Blair rebuffs unions on jobs

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The Independent Online
TONY BLAIR brushed aside demands yesterday for a change of economic policy to meet growing concerns about manufacturing industry.

The Prime Minister's official spokesman, speaking before union leaders met him at 10 Downing Street, insisted that the "fundamentals of the economy are sound".

He said the Government's decision to "take the politics out of interest rates" had been correct and that ministers would not rein back the independence of the Bank of England's monetary policy committee.

Mr Blair's aides said that union leaders who attacked the Government's economic policy should compare its record with that of the Conservatives in the early 1990s, when interest rates were 15 per cent and inflation 10 per cent.

Mr Blair later told employees' leaders that he understood business concerns, but that the Government's priority remained long-term stability, and that required a disciplined policy toward inflation.

Union leaders leaving the meeting in Downing Street last night made clear that they had got little change out of the Prime Minister.

John Monks, the TUC general secretary who was head of the union delegation, said: "He was forthright in his views and we were forthright in ours."

The clear difference of opinion means that the economy is likely to be the main issue at next week's TUC Congress and two weeks later at the Labour Party's assembly.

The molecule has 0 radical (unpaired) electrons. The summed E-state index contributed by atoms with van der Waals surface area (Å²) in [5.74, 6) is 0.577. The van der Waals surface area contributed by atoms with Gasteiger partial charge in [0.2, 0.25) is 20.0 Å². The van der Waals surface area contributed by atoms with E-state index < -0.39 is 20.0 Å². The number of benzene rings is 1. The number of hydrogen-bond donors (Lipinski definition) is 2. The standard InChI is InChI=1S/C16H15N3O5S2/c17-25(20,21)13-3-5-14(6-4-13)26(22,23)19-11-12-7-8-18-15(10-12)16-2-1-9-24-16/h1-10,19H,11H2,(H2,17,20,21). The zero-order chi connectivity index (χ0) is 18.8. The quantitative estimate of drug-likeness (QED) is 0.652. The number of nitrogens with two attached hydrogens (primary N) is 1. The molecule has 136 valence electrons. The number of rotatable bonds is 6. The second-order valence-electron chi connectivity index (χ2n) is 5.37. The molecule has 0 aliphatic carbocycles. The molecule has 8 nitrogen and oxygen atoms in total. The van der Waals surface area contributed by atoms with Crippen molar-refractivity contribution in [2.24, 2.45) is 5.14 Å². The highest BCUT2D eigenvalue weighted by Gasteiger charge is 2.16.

Anxiety over manufacturing was brought home to Mr Blair at the end of last week when Fujitsu, the electronics company, announced the closure of its plant in the Prime Minister's Sedgefield constituency with the loss of more than 600 jobs.

After the meeting, Ken Jackson, general secretary of the Amalgamated Engineering and Electrical Union, said the Prime Minister gave the TUC delegation the impression that employees' representatives were attempting to talk the economy into recession.

"I suppose you would say he gave us a bollocking in a nice kind of way," he said. Mr Jackson said the unions' message to Mr Blair was that 250,000 jobs were at risk unless there was immediate action.

The monetary policy committee, which meets tomorrow, had "one last chance" to prove that it cared about manufacturing industry by lowering interest rates, he added.

Roger Lyons, leader of the Manufacturing Science and Finance union, said the delegation made clear that the Government should make greater efforts to understand the problem of manufacturing industry.

News Analysis, page 13

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